The 23rd annual Pow Wow, a festival of American Indian cultures at Washington University in St. Louis, will be held Saturday, March 16, in the Field House on the Danforth Campus. This event, hosted by the Kathryn M. Buder Center for American Indian Studies at the Brown School, is free and open to the public.
This year’s theme is “Honoring Our Cultures While Strengthening Our Communities.” The theme is a reminder that when it comes to community development among American Indians, it is important to honor and celebrate traditions while strengthening community.
“The theme commemorates American Indian traditions and a unique way of life that empower communities as a whole,” says Lindsay Belone (Navajo), a second-year Pow Wow co-chair.
Visitors and participants will be able to enjoy dancing, singing, drumming, arts, crafts and food. Grand entries will take place at Noon and 6 p.m. Traditional arts and crafts booths and community information booths will be open from 10 a.m. to 10 p.m.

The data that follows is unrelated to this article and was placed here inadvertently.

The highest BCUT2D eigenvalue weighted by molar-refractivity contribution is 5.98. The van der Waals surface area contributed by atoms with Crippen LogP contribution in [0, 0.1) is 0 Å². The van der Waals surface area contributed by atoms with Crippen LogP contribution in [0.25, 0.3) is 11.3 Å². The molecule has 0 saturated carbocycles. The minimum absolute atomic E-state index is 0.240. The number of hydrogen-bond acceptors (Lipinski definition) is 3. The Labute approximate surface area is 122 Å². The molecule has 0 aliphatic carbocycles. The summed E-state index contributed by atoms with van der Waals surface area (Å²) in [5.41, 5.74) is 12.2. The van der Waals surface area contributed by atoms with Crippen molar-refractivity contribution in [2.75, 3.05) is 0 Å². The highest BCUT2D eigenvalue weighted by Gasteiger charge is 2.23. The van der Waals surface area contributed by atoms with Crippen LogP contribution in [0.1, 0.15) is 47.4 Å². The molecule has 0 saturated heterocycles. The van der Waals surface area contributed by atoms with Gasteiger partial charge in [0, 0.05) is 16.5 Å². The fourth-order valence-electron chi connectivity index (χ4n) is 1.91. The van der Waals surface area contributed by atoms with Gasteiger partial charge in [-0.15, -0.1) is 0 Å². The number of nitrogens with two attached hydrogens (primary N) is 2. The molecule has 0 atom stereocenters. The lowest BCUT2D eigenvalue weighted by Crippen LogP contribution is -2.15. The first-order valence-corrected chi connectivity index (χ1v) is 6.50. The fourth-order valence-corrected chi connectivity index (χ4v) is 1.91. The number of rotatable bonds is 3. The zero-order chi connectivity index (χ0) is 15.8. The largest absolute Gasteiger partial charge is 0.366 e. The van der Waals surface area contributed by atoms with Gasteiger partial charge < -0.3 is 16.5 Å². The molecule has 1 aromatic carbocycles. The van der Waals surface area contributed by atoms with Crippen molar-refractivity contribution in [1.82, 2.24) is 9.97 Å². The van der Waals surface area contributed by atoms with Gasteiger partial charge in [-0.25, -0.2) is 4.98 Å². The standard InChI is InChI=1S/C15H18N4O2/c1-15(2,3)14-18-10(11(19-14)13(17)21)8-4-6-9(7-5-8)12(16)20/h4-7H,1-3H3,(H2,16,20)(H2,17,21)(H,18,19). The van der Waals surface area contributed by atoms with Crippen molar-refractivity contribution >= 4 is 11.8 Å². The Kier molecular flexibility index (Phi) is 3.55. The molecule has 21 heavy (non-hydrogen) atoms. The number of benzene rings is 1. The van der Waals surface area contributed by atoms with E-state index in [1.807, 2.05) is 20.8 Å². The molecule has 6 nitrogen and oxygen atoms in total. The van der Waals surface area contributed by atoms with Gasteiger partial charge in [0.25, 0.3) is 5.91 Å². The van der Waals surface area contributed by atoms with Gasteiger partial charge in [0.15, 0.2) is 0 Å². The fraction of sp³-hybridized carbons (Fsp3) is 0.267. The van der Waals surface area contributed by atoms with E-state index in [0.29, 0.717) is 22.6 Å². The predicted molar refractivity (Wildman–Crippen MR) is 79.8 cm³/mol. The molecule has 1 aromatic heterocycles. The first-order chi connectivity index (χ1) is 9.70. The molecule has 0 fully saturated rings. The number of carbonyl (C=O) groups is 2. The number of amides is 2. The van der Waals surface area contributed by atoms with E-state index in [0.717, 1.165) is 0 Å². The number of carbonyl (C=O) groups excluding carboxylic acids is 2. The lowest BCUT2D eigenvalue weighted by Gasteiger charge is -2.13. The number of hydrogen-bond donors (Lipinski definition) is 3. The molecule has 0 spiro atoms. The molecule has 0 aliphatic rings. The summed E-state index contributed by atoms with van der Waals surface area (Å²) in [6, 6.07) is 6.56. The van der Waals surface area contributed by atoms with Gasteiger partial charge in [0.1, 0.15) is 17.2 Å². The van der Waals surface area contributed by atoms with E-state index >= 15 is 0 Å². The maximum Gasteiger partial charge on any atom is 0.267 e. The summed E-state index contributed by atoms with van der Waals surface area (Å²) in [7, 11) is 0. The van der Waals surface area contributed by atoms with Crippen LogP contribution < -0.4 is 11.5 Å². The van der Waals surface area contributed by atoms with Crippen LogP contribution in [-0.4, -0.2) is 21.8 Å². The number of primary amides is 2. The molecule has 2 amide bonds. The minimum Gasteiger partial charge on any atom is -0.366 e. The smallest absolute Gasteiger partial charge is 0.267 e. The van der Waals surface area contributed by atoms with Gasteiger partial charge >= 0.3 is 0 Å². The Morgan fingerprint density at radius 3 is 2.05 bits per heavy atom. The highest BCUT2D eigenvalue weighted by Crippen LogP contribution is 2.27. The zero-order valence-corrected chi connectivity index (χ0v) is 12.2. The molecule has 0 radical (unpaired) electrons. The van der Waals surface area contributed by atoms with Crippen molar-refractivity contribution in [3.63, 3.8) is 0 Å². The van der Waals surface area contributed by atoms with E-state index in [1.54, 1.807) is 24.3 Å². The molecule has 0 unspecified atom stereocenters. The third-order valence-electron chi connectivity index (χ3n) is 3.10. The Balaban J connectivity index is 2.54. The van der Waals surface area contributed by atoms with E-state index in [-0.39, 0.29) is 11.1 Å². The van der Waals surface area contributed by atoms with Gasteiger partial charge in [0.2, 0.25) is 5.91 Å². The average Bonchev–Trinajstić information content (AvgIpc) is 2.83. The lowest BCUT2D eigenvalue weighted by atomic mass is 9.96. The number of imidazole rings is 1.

“A Pow Wow provides a social gathering for American Indians from all different tribal backgrounds and offers a way to share our culture with the public through song, dance, and traditional arts and crafts,” says Anna Segovia (Cherokee), first-year Pow Wow co-chair.
“It is where strangers become friends,” she says, “and where people from different tribes can share an important part of themselves and their culture.”
The Buder Center, the Women’s Society of Washington University, the Brown School Student Coordinating Council, and the Muscogee-Creek Nation sponsor the Pow Wow.
A video depicting the history, traditions and what to expect at a Pow Wow is below. For more information, call (314) 935-4510 or visit buder.wustl.edu.
What is a Pow Wow? Washington University’s Buder Center has been holding them annually for 23 years.